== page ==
SPEED_ABSERR is the absolute value of SPEED_ERR. Note that we have SPEED_ABSERR \(\leq\) VDIFF_SPEED (see the discussion of VDIFF_SPEED above).

DIR_ERR is the signed angle between the directions of the average forecast and average observed wind vectors. Positive if the forecast vector is counterclockwise from the observed vector.

DIR_ABSERR is the absolute value of DIR_ERR. In other words, it’s an unsigned angle rather than a signed angle.

The following statistics are computed by comparing the forecast and observed wind directions for each individual matched pair.

For each point, the directed angle difference in degrees is computed between the forecast and observed wind vectors and rescaled to the range from -180, exclusive, to 180, inclusive.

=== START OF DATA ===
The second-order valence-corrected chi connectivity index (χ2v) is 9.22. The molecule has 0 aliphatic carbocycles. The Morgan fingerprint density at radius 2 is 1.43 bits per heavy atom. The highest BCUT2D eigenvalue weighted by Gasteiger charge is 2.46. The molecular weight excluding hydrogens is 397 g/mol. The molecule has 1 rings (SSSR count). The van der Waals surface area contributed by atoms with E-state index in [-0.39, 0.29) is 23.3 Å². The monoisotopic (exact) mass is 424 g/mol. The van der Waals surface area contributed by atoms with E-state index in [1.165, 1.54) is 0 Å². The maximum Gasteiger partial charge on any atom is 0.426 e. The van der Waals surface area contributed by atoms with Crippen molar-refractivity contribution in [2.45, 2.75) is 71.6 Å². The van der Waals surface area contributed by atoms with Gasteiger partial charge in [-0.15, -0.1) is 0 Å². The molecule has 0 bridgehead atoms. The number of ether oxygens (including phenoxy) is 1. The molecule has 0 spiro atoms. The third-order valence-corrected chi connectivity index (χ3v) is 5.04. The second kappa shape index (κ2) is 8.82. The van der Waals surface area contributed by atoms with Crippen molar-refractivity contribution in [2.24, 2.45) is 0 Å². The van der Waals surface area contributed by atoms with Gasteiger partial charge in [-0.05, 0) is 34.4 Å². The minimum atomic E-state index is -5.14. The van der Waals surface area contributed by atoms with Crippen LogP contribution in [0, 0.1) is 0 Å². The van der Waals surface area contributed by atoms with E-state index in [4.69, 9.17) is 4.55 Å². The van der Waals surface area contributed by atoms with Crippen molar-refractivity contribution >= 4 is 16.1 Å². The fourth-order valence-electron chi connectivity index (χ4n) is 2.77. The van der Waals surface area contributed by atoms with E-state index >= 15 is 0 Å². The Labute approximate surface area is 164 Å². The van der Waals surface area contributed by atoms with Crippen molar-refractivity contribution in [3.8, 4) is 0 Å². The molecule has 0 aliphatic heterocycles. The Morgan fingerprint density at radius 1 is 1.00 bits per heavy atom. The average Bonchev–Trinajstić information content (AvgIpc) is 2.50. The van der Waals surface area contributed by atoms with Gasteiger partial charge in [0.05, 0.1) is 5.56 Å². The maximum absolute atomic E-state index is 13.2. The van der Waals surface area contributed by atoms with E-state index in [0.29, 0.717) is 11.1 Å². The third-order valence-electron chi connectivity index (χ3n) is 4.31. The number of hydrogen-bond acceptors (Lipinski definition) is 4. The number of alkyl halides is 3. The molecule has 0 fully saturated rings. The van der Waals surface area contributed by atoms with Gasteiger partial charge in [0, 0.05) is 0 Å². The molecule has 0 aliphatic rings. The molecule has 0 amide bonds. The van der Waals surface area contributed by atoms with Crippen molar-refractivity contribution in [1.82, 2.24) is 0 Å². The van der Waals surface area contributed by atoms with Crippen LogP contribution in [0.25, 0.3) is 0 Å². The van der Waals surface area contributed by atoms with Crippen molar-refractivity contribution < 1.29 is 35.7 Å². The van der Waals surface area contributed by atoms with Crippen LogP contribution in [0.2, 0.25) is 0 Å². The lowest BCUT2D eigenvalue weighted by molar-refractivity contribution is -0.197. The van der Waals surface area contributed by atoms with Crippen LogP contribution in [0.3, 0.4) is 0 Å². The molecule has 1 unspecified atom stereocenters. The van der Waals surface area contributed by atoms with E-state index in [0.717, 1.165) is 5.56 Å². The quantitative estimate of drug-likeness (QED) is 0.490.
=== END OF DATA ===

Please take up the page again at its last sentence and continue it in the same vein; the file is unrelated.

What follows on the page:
Note however that the direction of the zero vector is undefined. Points for which the forecast or observed wind direction is undefined are excluded from the analysis and result in a warning message being printed. The “wind_thresh” and “wind_logic” configuration options, described in Section 5, can be used to filter the wind vectors down to a subset that meet the specified wind speed threshold.

DIR_ME is the average of the signed difference between the forecast and observed wind directions.

DIR_MAE is the average of the absolute value of the difference between the forecast and observed wind directions.

DIR_MSE is the average of the squared difference between the forecast and observed wind directions.

DIR_RMSE is the square root of the average squared difference between the forecast and observed wind directions.